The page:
Wednesday, February 15, 2012

Goya -

The film by Carlos Saura, Goya In Bordeaux, though cinematography was powerful, beautiful and interesting in parts, it left me with more questions than answers , due to the fact I found it to be lacking in information. I would have appreciated either an actual theatre performance or a film based on Goya's paintings, rather than a combined attempt at a somewhat strange low budget theatrical like production and film, that was more about the man, his spiral into mental instability and his romantic love interests which always appear to be emphasized in movies about artists. These combined aspects I found rather confusing and more about the cinematography than anything else, although I very much appreciated the actor who played Goya, and the remaining cast members as I think they were all well chosen. I particular loved the authentic and historically accurate costuming, the element of dance and use of music.

I would like to have seen more information about his very early development and life as an artist, considering he began his apprenticeship at the early age of 14 years, with Francisco Bayeu designing tapestries and later with royal court painter Anton Raphael Mengs. I am curious to know why he fell out with Mengs. Interestingly in 1763 and in 1766  Goya was denied entrance into the Royal Academy, I would also like to know why.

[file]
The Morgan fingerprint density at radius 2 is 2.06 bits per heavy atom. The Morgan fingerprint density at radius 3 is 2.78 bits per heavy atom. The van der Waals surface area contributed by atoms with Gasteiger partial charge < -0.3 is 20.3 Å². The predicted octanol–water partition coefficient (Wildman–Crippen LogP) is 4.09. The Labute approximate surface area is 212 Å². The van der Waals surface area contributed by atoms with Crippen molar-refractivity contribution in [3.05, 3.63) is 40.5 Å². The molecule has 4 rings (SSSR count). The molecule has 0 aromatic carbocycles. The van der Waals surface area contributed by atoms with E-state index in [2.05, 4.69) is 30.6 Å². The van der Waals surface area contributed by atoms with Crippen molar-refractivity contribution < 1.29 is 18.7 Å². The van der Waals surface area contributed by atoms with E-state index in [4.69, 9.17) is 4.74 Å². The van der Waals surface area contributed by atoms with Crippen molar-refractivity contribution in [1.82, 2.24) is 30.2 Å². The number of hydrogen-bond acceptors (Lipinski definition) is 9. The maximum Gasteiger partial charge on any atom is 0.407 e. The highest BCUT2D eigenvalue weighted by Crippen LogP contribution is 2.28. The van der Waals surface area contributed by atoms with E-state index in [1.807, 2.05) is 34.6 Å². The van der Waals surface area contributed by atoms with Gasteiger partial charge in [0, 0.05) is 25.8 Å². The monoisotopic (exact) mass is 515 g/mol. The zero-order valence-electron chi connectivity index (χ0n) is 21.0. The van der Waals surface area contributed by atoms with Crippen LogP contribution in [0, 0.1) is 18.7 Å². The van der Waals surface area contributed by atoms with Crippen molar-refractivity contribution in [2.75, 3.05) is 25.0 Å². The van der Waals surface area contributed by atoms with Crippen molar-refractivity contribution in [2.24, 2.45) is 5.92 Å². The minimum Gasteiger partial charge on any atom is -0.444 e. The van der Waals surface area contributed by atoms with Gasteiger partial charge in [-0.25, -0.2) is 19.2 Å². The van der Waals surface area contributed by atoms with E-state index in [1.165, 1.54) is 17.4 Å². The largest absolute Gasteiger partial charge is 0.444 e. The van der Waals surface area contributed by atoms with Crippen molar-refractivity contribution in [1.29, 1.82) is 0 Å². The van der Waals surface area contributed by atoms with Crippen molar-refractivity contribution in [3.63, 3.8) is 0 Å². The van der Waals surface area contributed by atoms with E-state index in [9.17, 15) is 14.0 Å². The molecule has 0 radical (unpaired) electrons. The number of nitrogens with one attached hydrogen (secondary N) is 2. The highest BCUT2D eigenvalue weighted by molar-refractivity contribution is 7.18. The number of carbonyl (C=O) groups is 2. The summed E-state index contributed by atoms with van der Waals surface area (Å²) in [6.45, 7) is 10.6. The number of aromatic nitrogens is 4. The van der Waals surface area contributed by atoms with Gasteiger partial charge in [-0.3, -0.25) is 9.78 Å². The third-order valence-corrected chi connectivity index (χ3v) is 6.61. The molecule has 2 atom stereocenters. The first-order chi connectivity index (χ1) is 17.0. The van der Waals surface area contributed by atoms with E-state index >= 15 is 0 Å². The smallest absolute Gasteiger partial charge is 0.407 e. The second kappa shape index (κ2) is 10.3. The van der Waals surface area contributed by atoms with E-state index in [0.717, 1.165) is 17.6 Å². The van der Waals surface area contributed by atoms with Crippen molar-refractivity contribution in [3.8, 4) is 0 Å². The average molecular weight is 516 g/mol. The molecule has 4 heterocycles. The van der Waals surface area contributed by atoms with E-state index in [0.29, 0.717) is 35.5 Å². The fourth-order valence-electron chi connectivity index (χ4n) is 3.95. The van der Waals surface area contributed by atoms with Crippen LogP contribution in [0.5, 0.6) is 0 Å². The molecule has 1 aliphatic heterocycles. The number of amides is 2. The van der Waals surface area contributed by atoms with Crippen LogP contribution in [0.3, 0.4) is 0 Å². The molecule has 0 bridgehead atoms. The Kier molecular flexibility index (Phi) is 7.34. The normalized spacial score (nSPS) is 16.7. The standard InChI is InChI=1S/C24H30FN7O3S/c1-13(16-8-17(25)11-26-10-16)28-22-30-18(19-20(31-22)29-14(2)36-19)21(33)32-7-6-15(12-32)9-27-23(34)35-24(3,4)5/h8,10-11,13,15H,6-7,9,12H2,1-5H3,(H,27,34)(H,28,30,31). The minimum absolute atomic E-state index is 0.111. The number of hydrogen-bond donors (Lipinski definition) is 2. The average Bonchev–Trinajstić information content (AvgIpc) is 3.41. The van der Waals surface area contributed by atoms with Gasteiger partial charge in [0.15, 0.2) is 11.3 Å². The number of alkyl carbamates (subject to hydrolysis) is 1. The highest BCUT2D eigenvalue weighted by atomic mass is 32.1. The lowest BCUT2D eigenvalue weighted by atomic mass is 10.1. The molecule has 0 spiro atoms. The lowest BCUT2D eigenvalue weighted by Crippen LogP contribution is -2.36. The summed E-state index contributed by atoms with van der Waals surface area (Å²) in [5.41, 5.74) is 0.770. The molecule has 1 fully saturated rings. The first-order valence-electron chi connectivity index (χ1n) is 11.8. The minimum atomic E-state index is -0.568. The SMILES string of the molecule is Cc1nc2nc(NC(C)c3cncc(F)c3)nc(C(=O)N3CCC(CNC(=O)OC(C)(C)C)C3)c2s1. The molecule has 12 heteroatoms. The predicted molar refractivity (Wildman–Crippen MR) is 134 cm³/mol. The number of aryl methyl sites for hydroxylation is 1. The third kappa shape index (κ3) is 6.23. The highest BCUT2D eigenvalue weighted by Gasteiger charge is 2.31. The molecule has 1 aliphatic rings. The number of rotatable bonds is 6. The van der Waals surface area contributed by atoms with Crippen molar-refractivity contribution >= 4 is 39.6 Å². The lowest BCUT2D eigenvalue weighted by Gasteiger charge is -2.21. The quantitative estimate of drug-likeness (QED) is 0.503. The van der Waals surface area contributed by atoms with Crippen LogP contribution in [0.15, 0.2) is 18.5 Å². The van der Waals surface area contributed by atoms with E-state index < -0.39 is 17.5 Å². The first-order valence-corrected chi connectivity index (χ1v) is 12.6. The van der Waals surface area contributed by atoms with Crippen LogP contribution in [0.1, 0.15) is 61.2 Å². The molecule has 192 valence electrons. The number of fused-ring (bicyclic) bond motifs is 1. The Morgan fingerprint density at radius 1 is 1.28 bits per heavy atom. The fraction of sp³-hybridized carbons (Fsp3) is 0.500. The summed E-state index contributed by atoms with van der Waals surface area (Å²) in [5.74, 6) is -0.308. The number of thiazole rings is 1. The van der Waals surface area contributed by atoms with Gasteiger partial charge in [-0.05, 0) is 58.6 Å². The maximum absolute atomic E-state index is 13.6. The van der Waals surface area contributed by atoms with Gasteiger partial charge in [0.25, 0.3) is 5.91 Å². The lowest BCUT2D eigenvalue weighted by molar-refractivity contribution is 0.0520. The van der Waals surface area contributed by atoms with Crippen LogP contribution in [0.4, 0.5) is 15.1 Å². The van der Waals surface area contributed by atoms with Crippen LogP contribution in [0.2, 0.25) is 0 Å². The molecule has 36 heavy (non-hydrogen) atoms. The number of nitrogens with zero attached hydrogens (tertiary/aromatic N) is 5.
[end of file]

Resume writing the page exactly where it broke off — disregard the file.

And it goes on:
The emphasis on Goya's mysterious illness throughout the movie which left him introspective and withdrawn but with no explanation of it's possible cause, but it has however been speculated by some, that he may have actually suffered from Meniere's disease which would have caused his hearing loss vertigo and tinnitus or perhaps was poisoned by his paint pigment which may have caused a series of strokes and dementia.

Goya's 42 tapestries designs I would like to know more about, as I believe these played a part in the historical story of Spain that Goya's work encompassed.  I found it interesting in my research to learn  that his appointment as a member of the Royal Academy and his commissioned painting done of Charles 1V of Spain and His Family, the artist is looking out as a viewer on the family, as if in mocking judgement.

This family portrait is very unflattering and may indicate Goya's disillusion and disdain  for the monarchy and it's corrupt government.

The Black Paintings, which are extremely compelling and disturbing in nature, reflecting Goya's desperate state of mind mentally are both powerful and revealing. The film did an excellent job in imparting this to the viewer and was very effective. Interestingly it has been claimed that these were not produced by Goya according to an controversial article written in the New York Times.

In Goya's painting, The Yard of Lunatics expresses a terrifying vision of mental illness unlike what was depicted by previous artists on this subject matter and was done at the time of Goya's own complete mental brake down.

Another film about Goya entitled The Secret of the Shadows addresses what director David Mauas refers to as, micro signatures found in several of Goya's paintings.

There is much mystery around Goya and perhaps this is what is compelling about the artist and his art, as he and his work is left for us to interpret what it is he says to us and what is essentially Goya. Today however he is considered the last of the "Old Masters" and the "Father of Modernism".

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